The future of cheap flights is in doubt after almost 200 countries agreed to curb carbon emissions from air travel after 20 years of squabbling about the move.
The agreement puts a brake on a golden age of air travel and puts the future of some aviation companies in doubt.
To see how the advent of inexpensive air travel has boosted travel and tourism, consider that just after the Second World War, an average worker would have to save for 130 weeks to earn enough to fly from Sydney to London in the cheapest seat.
Now, the cost of the same flight takes the same worker about two weeks to earn.
Many view the agreement brokered by the International Civil Aviation Organisation, a United Nations agency, as a game changer for air travel.
Besides introducing engineering and operational measures to reduce carbon emissions, airlines will have to pay billions every year towards carbon offsets of emissions from aircraft engines.
The offsets agreed by the will pay for tree planting, environmental measures and technical research to keep reducing emissions.
However, many airlines are already reeling from falling profits despite a drop in fuel prices.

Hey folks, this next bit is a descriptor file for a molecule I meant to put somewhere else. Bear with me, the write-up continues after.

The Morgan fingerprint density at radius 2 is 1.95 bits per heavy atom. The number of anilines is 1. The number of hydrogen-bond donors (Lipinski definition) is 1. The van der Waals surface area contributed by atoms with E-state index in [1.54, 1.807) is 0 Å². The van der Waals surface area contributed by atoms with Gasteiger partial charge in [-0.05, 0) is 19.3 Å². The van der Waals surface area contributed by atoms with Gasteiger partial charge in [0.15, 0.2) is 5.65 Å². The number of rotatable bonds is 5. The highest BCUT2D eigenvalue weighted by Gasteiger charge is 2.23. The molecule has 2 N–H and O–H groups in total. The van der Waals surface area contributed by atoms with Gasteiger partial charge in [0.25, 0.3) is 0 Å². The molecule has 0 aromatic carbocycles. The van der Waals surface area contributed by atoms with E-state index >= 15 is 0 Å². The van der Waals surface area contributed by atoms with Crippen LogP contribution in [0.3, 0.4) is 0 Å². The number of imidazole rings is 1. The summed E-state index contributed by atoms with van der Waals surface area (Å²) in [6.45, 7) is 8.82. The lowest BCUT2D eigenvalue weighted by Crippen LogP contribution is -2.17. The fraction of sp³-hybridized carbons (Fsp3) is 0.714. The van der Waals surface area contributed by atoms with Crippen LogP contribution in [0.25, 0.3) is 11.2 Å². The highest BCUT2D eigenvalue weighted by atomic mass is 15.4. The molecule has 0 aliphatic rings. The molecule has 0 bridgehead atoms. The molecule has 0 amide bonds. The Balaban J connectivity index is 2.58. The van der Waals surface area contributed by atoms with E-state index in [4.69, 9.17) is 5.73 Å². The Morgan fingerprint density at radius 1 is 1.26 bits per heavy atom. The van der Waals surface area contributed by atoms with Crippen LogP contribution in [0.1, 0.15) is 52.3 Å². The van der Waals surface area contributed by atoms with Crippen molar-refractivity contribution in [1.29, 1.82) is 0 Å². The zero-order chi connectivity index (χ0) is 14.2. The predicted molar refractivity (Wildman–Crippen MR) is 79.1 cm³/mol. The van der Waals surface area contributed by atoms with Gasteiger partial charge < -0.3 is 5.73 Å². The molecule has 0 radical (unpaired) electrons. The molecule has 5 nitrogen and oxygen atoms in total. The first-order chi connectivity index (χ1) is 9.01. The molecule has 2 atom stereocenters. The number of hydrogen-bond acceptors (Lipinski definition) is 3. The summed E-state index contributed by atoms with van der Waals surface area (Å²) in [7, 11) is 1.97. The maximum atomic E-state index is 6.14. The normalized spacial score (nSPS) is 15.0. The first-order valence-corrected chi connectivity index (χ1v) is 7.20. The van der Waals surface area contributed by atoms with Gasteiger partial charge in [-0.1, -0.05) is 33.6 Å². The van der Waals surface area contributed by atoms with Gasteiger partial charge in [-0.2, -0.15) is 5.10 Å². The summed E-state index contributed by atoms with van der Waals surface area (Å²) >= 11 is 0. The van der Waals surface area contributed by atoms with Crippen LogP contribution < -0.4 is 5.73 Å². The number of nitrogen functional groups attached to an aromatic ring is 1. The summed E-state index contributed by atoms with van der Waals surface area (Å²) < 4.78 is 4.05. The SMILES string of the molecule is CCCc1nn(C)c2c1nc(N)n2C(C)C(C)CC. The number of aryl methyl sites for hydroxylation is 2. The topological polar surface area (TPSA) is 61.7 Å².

Terrorism in North Africa and the Middle East has seen a drop in the numbers of passengers taking flights to popular tourist destinations, such as Tunisia, parts of Egypt and Turkey.
Europe’s most profitable airlines, EasyJet and Air Berlin, have issued profit warnings. The German carrier is slashing hundreds of jobs and cutting at least half from a fleet of 144 airliners after posting losses for eight consecutive years.
Deal costs billions
The new deal offset deal is expected to cost airlines $24 billion by 2035 – equivalent to almost 2% of projected revenue.
Aircraft emissions were not included in the recent historic Paris CAP 20 environmental deal, which is why the UN has brokered separate negotiations.
“It has taken a great deal of effort and understanding to reach this stage, and I want to applaud the spirit of consensus and compromise demonstrated by our member states, industry and civil society,” said ICAO Council President Dr Olumuyiwa Benard Aliu.
“We now have practical agreement and consensus on this issue backed by a large number of states who will voluntarily participate in the agreement from its outset.”